Jewish quarter is a small area known as Josefov between the Old
Town Square and the Vltava River.
Most of it can be walked through
and around in a single day but any detailed explorations needs time.
The Jewish cemetery, Old-new synagogue, Klausen Synagogue and the
Pinkas synagogue are the most worthwhile sights.
Be prepared for
entrance fees at several of the sights.
The history of the area
dates back to the 11th Century.
Though the Jews of this time prospered
and coexisted in relative peace with their neighbours, the crusades
of the 11th century were to bring a tidal wave of sorrow.
en-rout to the Holy Land, the crusaders massacred the Czech Jews
and plundered their properties.
Those who survived were forcibly
converted to Christianity.
In this period, several significant changes
were imposed on the remaining Jewish communities.
were burned to the ground, their civil rights were severely limited
and they were forced to build their community on the right bank
of the Vltava only, thus limiting their movements and clearly identifying
their minority group.
This was the beginning of what later came
to be known as the Jewish ghetto, an area which today is frequented
Among the many atrocities through the centuries committed
on the Jews that, of the Nazi era was to have the most devastating
At this time there were an estimated 56,000 Jews residing
in Prague alone.
Only 10% of the country's entire Jewish population
would survive the German occupation.
Most were first sent to the
prison camp of Terezin (60 km North West of Prague) which today
stands as a memorial museum and is open to the public.
of the Jewish community left in the Czech Republic and Prague today
is difficult to estimate.
After having been one of the largest Jewish
communities in Europe, they are now among the smallest.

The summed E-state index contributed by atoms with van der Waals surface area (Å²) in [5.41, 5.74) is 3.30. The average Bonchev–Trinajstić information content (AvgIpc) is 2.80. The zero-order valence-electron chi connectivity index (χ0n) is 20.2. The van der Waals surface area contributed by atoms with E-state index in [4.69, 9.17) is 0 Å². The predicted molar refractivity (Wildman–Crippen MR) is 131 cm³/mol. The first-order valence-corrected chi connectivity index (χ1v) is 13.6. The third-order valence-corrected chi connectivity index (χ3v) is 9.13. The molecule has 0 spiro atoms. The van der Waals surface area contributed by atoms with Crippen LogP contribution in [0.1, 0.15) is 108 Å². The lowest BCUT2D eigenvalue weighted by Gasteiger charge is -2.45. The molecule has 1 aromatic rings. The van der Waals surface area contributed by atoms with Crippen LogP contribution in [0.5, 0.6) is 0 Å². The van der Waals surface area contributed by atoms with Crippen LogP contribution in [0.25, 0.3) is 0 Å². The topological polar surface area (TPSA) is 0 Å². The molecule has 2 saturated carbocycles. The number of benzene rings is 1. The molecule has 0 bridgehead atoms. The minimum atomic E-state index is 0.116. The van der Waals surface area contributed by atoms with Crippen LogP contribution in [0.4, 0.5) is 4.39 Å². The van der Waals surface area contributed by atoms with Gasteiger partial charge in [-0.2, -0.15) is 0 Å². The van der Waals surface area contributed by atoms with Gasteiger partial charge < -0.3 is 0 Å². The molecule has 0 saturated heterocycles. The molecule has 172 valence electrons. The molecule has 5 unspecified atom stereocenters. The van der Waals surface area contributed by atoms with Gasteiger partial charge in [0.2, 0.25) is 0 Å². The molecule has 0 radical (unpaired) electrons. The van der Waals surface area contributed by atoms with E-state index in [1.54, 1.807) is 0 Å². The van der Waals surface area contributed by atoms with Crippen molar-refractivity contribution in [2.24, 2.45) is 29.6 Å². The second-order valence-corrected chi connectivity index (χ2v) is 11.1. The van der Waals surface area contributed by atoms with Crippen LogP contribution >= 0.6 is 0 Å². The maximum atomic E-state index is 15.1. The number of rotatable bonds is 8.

of the Czech Jews has been unique and tragic, leaving behind proof
of their historical significance to this part of Europe, which can
be visited to this day.
Since the collapse of Communism the Synagogues
of the old town seem to have been re-awakened and new activity by
the local Jewish community growing.
Several Jewish organisations
have been formed, buildings renovated and kosher restaurants reopened.
A sign, we hope, of the comeback of a people.
The Old Jewish Cemetery can be visited Mon-Fri and Sun.
is an eerie plot of land, piled with gravestones in all manner of
positions, dating back to the 15th century and was in use until
However, the present day cemetery - consisting of
thousands of bodies, layer upon layer, in a topsy-turvy heap - originates
from the end of the 17th century and beginning of the 18th century.
During this period Jews were forced to live crammed together in
the small area now known as Josefov which then amounted to no more
than a ghetto.
The 'ghetto' walls were finally pulled down (mid
to late 18th century) and Jews left to live in relative prosperity
as crafts men and traders until the devastating Nazi era.
lies adjacent to other Jewish sights, all of which are open to visitors.